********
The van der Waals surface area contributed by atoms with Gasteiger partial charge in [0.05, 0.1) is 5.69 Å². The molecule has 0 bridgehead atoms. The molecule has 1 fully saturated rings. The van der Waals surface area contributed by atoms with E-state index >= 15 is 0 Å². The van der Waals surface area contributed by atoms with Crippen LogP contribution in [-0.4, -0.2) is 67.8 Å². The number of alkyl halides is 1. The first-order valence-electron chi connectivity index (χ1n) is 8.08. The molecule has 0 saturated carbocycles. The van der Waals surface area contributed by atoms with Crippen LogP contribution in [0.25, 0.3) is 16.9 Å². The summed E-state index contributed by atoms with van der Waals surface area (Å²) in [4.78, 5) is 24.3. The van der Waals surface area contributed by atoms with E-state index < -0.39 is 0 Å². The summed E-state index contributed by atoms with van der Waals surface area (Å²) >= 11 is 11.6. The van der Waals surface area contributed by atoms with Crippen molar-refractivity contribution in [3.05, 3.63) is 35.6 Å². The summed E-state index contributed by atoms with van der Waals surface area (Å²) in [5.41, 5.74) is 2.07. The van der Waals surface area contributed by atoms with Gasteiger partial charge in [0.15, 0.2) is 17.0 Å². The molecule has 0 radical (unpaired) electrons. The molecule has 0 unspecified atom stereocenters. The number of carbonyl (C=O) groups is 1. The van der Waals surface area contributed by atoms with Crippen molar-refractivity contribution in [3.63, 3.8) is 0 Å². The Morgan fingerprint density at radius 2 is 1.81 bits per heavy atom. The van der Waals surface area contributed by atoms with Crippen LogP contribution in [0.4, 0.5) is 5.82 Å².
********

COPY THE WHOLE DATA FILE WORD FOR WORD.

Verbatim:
The van der Waals surface area contributed by atoms with Gasteiger partial charge in [0.05, 0.1) is 5.69 Å². The molecule has 0 bridgehead atoms. The molecule has 1 fully saturated rings. The van der Waals surface area contributed by atoms with E-state index >= 15 is 0 Å². The van der Waals surface area contributed by atoms with Crippen LogP contribution in [-0.4, -0.2) is 67.8 Å². The number of alkyl halides is 1. The first-order valence-electron chi connectivity index (χ1n) is 8.08. The molecule has 0 saturated carbocycles. The van der Waals surface area contributed by atoms with Crippen LogP contribution in [0.25, 0.3) is 16.9 Å². The summed E-state index contributed by atoms with van der Waals surface area (Å²) in [4.78, 5) is 24.3. The van der Waals surface area contributed by atoms with E-state index < -0.39 is 0 Å². The summed E-state index contributed by atoms with van der Waals surface area (Å²) >= 11 is 11.6. The van der Waals surface area contributed by atoms with Crippen molar-refractivity contribution in [3.05, 3.63) is 35.6 Å². The summed E-state index contributed by atoms with van der Waals surface area (Å²) in [5.41, 5.74) is 2.07. The van der Waals surface area contributed by atoms with Gasteiger partial charge in [0.15, 0.2) is 17.0 Å². The molecule has 0 radical (unpaired) electrons. The molecule has 0 unspecified atom stereocenters. The number of carbonyl (C=O) groups is 1. The van der Waals surface area contributed by atoms with Crippen molar-refractivity contribution in [3.63, 3.8) is 0 Å². The Morgan fingerprint density at radius 2 is 1.81 bits per heavy atom. The van der Waals surface area contributed by atoms with Crippen LogP contribution in [0.4, 0.5) is 5.82 Å².